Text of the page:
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acquired adapted advantages animal application arts attention become bees body Boston Botany carbonic acid character child color commence common course Cuba descriptive geometry direct duty effect elementary established Eustace exercise exertion existence fact faculties feel give grammar happiness Herodotus hive human ideas important improvement inductive philosophy infant schools influence institution instruction intellectual interest intuitive knowledge IV.NO J. R. CHANDLER knowledge labour language Latin Latin language laws learner lectures lessons letters light Lyceum manner means mechanics ment mental method mind mode moral mother natural laws natural philosophy necessary never objects observation orthography parents Pausanias perhaps Pestalozzi phrenology practical present principles Professor progress pupils purpose receive regard render Sandhurst sentiment society sound taught teacher teaching thing tion true truth whole words young
Page 139 - But the greatest error of all the rest, is the mistaking or misplacing of the last or farthest end of knowledge: for men have entered into a desire of learning and knowledge, sometimes upon a natural curiosity, and inquisitive appetite ; sometimes to entertain their minds with variety and delight ; sometimes for ornament and reputation ; and sometimes to enable them to victory of wit and contradiction ; and most times for lucre and profession ; and seldom sincerely to give a true account of their...
Page 140 - Great, after that he was used to great armies, and the great conquests of the spacious provinces in Asia, when he received letters out of Greece, of some fights and services there, which were commonly for a passage, or a fort, or some walled town at the most, he said, " It seemed to him, that he was advertised of the battle of the frogs and the mice, that the old tales went of.
Page 140 - It taketh away the wildness and barbarism and fierceness of men's minds: but indeed the accent had need be upon fideliter: for a little superficial learning doth rather work a contrary effect. It taketh away all levity, temerity, and insolency, by copious suggestion of all doubts and difficulties...
Page 138 - ... idle, unwholesome, and, as I may term them, vermiculate questions, which have indeed a kind of quickness, and life of spirit, but no soundness of matter, or goodness of quality.
Page 140 - But as both heaven and earth do conspire and contribute to the use and benefit of man, so the end ought to be, from both philosophies to separate and reject vain speculations and whatsoever is empty and void, and to preserve and augment whatsoever is solid and fruitful; that knowledge may not be as a courtesan, for pleasure and vanity only, or as a bond-woman, to acquire and gain to her master's use, but as a spouse, for generation, fruit, *> and comfort.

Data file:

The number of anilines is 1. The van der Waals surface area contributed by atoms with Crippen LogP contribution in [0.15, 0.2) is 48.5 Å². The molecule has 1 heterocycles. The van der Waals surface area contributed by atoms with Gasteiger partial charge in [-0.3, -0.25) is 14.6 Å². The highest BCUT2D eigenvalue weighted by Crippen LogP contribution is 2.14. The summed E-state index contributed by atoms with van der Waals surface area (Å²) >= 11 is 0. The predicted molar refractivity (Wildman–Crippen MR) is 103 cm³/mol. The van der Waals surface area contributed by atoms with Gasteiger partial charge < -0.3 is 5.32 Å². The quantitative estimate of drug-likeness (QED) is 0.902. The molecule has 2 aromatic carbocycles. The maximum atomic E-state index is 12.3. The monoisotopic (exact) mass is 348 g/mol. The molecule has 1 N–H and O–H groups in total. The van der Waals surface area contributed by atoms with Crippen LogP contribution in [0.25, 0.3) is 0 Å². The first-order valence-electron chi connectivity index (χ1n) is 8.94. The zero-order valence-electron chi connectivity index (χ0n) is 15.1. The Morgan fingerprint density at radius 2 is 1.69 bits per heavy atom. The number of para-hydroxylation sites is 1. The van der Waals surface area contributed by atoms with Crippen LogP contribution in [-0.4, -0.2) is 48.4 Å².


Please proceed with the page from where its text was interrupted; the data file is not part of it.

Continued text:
Page 138 - This kind of degenerate learning did chiefly reign amongst the schoolmen, who, having sharp and strong wits, and abundance of leisure, and small variety of reading ; but their wits being shut up in the cells of a few authors, chiefly Aristotle their dictator, as their persons were shut up in the cells of monasteries and colleges, and knowing little history, either of nature or time, did, out of no great quantity of matter, and infinite agitation of wit, spin out unto us those laborious webs of learning...
Page 196 - The human body is the magazine of inventions, the patent office, where are the models from which every hint was taken. All the tools and engines on earth are only extensions of its limbs and senses. One definition of man is " an intelligence served by organs.
Page 535 - Than whom a fiend more fell is nowhere found. It was, I ween, a lovely spot of ground; And there a season atween June and May, Half prankt with spring, with summer half imbrowned, A listless climate made, where, sooth to say, No living wight could work, ne cared even for play.
Page 208 - Let us rather, according to the Scriptures, look unto that part of the race which is before us than look back to that which is already attained. First therefore, amongst so many great foundations of colleges in Europe, I find it strange that they are all dedicated to professions, and none left free to arts and sciences at large.
Page 211 - But as young men, when they knit and shape perfectly, do seldom grow to a further stature ; so knowledge, while it is in aphorisms and observations, it is in growth : but when it once is comprehended in exact methods, it may perchance be further polished and illustrated, and accommodated for use and practice ; but it increaseth no more in bulk and substance.